Scoring Secrets of The Red Devils

To anyone who saw the recent Manchester U. v. Roma 7-1 blowout, it's impossible to not see the value of simply "pulling the trigger."  I'm thinking that Arsenal's Coach Arsene Wenger made the match 'required viewing' for The Gunners, since both of this season's EPL goals by young center-mid Farbregas' were scored within the week following the massacre at Old Tratford.  Thank you, Michael Carrick!!!!!

But as the father of 2 goalkeepers, not to mention Fabian Barthez's #1 American Fan, it didn't take a lengthy analysis for me to realize that this was also the ultimate case study on the importance of goalkeeper positioning.  Just check out the following videos from that inspirational match:


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These videos need no explanation, since the commentator are doing a great job there.  Good things can happen offensively when a goalkeeper gets out past the 6 yard box, and the players are expecting the goalkeeper to be playing that far out.  I'm thinking that Sir Alex had his team prepared to pounce on Doni's adventuresome  play.

Now, how can we encourage the keepers to play out that far on a regular basis?

In parts of the world where the game of baseball is openly played, it's no stretch at all to recognize that multiple playing surfaces can be a natural part of sports.

Photo Credit:  Shea Stadium, from Martin Frost's web site at:   http://martinfrost.ws/htmlfiles/soccer1.html

The easiest way to reduce the effectiveness of goalkeepers is to dig up the "6-yard box" and fill it full of sand.

Here's an artist's rendering of what such a soccer pitch would look like:

Photo Credit:  Soccer Pitch with sanded areas in brown, originally in all green form in Martin Frost's web site at:   http://martinfrost.ws/htmlfiles/soccer1.html

Image Credit:  Scotsman Martin Frost

The advantages are four:

1.  The careers of the goalkeepers will be extended by the fact that they can fall onto sand, which is much easier on the body than is turf.

2.  Since sand doesn't provide good traction, the sand will make the goalkeeper slower and less able to change directions quickly.

3.  The presence of the sand will encourage the goalkeeper to spend more time outside the six yard box.  This will open up the near post, and will make the keeper more easily chipped.

4.  While coaches will continue requiring field players to position themselves just inside the goal posts during corner kicks, the attacking team will be favored because any defender in the 'sand box' will be suffering the same loss of traction suffered by the goalkeeper.  This will allow more goals to be scored from field play since those players who are positioned inside the posts will be slowed in getting back out to resume their marking responsibility.

Here's a videos which helps to illustrate this last point:


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And for those who feel that it's NOT acceptable to conduct soccer tournaments under a markedly different rules set, the "sand box" affords a means to encourage an attacking offensive mindset without unnaturally encouraging one type of attack over another.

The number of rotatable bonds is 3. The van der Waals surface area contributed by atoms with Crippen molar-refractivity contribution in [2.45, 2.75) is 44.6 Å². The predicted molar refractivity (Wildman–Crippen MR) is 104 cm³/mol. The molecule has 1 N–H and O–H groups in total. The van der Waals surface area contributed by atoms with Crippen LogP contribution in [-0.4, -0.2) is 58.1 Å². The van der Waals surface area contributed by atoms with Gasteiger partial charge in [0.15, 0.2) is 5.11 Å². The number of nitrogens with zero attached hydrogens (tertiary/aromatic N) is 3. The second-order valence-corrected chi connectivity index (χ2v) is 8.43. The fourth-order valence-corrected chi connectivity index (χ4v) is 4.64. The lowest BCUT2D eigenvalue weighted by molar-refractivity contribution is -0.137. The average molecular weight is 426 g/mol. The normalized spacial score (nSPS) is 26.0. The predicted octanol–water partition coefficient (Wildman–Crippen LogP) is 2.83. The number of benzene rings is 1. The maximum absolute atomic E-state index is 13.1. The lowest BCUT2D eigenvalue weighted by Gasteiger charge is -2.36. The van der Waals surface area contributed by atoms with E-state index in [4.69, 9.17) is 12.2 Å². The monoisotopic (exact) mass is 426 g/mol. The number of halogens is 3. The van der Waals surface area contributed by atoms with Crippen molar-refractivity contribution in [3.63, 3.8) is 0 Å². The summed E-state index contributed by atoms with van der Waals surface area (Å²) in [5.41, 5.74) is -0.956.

It's effectiveness can be easily tested in tournament conditions, and can be implemented in a matter of hours, and just as importantly, it can be pulled up and repaired in a short period of time.

Of note, I see natural middle ground here with the implementation of my 'sand box' idea in a smaller 3-yard or 4-yard box form, which will open up the near post more than enough to provide a clear window for near post strikes if the keeper chooses to position himself just outside the side the sand.

Again, the intention is to reduce the goalkeeper's effectiveness without increasing the size of the goal.  The intent is to reduce the effectiveness of a superstar goalkeeper to that of a much shorter and older man, while creating a friendlier environment for the keeper's long term health.

And to the goalkeepers and defenders out there, let me assure you that you will not look bad giving up 3 goals in a match if the league average is 3.75 goals allowed per match.

All the standards of success will be adjusted, but the important thing is insuring that the changes will be adequate to markedly affect the most important standard of all.  If the changes do produce more entertaining soccer, in short order the MLS will see an increase in interest which will vault it over hockey and baseball and basketball and football into the position of prominence here in America which soccer already enjoys elsewhere.

 

Mike "just some guy" Kimbro

 

Go to:     Visualize Higher Scoring Outdoor Soccer         Kimbro's Home Page       

Behold, the autographed photo of Fabian Barthez which resides on the wall of my son's bedroom.

Fabian Barthez...adventuresome by nature.

Image Credit:  The World Soccer Magazine, April 2007 issue, page 70, from the Paul Gardner article "Damn lies and stats", in which Paul takes a stand against set-pieces, somewhat reversing his earlier position of using a set-pieces count (corner kicks) to settle draws, which would no doubt have the effect of greatly increasing the occurance of corner kicks.

Quote from Paul Gardner...honest by nature.